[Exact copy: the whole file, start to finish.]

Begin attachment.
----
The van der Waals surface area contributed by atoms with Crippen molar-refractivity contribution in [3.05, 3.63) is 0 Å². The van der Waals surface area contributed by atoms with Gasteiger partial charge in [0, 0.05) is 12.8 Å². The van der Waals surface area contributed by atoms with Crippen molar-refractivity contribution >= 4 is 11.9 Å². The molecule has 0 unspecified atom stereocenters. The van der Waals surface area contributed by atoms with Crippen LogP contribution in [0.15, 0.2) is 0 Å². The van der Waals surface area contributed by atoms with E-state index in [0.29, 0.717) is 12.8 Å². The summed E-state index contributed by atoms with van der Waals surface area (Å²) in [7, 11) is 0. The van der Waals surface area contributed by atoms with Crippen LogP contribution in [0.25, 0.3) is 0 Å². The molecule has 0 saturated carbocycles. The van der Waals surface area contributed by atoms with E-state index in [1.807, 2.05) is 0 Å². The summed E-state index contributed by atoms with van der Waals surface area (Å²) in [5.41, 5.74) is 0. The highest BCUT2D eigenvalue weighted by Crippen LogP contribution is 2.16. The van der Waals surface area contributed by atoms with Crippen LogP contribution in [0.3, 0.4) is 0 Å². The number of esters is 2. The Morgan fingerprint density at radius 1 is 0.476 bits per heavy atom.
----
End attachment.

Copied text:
The van der Waals surface area contributed by atoms with Crippen molar-refractivity contribution in [3.05, 3.63) is 0 Å². The van der Waals surface area contributed by atoms with Gasteiger partial charge in [0, 0.05) is 12.8 Å². The van der Waals surface area contributed by atoms with Crippen molar-refractivity contribution >= 4 is 11.9 Å². The molecule has 0 unspecified atom stereocenters. The van der Waals surface area contributed by atoms with Crippen LogP contribution in [0.15, 0.2) is 0 Å². The van der Waals surface area contributed by atoms with E-state index in [0.29, 0.717) is 12.8 Å². The summed E-state index contributed by atoms with van der Waals surface area (Å²) in [7, 11) is 0. The van der Waals surface area contributed by atoms with Crippen LogP contribution in [0.25, 0.3) is 0 Å². The molecule has 0 saturated carbocycles. The van der Waals surface area contributed by atoms with E-state index in [1.807, 2.05) is 0 Å². The summed E-state index contributed by atoms with van der Waals surface area (Å²) in [5.41, 5.74) is 0. The highest BCUT2D eigenvalue weighted by Crippen LogP contribution is 2.16. The van der Waals surface area contributed by atoms with Crippen LogP contribution in [0.3, 0.4) is 0 Å². The number of esters is 2. The Morgan fingerprint density at radius 1 is 0.476 bits per heavy atom.